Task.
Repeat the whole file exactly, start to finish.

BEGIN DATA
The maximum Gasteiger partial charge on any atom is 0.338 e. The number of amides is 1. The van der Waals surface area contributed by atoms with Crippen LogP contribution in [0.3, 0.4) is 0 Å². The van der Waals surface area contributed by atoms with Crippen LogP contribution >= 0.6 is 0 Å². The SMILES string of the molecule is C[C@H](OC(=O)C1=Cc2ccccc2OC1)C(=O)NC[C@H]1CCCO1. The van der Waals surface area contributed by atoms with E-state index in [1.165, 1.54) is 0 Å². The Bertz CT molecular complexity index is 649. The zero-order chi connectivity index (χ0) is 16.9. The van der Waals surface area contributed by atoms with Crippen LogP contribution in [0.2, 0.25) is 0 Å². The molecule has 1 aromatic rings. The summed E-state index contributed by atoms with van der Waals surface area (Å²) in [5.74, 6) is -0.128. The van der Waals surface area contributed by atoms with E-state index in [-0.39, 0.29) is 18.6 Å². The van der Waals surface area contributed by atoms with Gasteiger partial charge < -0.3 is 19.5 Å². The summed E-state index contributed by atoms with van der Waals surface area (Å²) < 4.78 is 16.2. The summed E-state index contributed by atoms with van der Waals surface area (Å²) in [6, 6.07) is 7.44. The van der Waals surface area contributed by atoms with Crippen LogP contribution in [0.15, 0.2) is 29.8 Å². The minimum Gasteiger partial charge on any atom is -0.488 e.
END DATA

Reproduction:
The maximum Gasteiger partial charge on any atom is 0.338 e. The number of amides is 1. The van der Waals surface area contributed by atoms with Crippen LogP contribution in [0.3, 0.4) is 0 Å². The van der Waals surface area contributed by atoms with Crippen LogP contribution >= 0.6 is 0 Å². The SMILES string of the molecule is C[C@H](OC(=O)C1=Cc2ccccc2OC1)C(=O)NC[C@H]1CCCO1. The van der Waals surface area contributed by atoms with E-state index in [1.165, 1.54) is 0 Å². The Bertz CT molecular complexity index is 649. The zero-order chi connectivity index (χ0) is 16.9. The van der Waals surface area contributed by atoms with Crippen LogP contribution in [0.2, 0.25) is 0 Å². The molecule has 1 aromatic rings. The summed E-state index contributed by atoms with van der Waals surface area (Å²) in [5.74, 6) is -0.128. The van der Waals surface area contributed by atoms with E-state index in [-0.39, 0.29) is 18.6 Å². The van der Waals surface area contributed by atoms with Gasteiger partial charge < -0.3 is 19.5 Å². The summed E-state index contributed by atoms with van der Waals surface area (Å²) < 4.78 is 16.2. The summed E-state index contributed by atoms with van der Waals surface area (Å²) in [6, 6.07) is 7.44. The van der Waals surface area contributed by atoms with Crippen LogP contribution in [0.15, 0.2) is 29.8 Å². The minimum Gasteiger partial charge on any atom is -0.488 e.